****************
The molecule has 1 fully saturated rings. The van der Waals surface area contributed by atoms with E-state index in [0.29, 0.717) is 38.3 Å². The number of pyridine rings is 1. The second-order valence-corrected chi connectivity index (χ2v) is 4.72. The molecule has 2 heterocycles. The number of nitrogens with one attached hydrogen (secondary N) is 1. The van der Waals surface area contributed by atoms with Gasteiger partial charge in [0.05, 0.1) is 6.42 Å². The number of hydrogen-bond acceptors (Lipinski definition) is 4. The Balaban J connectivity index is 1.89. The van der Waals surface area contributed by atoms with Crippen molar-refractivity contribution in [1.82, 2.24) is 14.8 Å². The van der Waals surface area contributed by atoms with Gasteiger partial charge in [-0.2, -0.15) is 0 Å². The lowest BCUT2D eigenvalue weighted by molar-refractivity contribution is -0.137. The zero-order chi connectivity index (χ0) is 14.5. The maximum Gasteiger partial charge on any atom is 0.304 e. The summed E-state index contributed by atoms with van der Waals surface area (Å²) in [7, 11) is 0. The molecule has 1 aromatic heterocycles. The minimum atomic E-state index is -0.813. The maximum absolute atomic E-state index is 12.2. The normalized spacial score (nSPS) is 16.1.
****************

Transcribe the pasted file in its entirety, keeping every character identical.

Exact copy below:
The molecule has 1 fully saturated rings. The van der Waals surface area contributed by atoms with E-state index in [0.29, 0.717) is 38.3 Å². The number of pyridine rings is 1. The second-order valence-corrected chi connectivity index (χ2v) is 4.72. The molecule has 2 heterocycles. The number of nitrogens with one attached hydrogen (secondary N) is 1. The van der Waals surface area contributed by atoms with Gasteiger partial charge in [0.05, 0.1) is 6.42 Å². The number of hydrogen-bond acceptors (Lipinski definition) is 4. The Balaban J connectivity index is 1.89. The van der Waals surface area contributed by atoms with Crippen molar-refractivity contribution in [1.82, 2.24) is 14.8 Å². The van der Waals surface area contributed by atoms with Gasteiger partial charge in [-0.2, -0.15) is 0 Å². The lowest BCUT2D eigenvalue weighted by molar-refractivity contribution is -0.137. The zero-order chi connectivity index (χ0) is 14.5. The maximum Gasteiger partial charge on any atom is 0.304 e. The summed E-state index contributed by atoms with van der Waals surface area (Å²) in [7, 11) is 0. The molecule has 1 aromatic heterocycles. The minimum atomic E-state index is -0.813. The maximum absolute atomic E-state index is 12.2. The normalized spacial score (nSPS) is 16.1.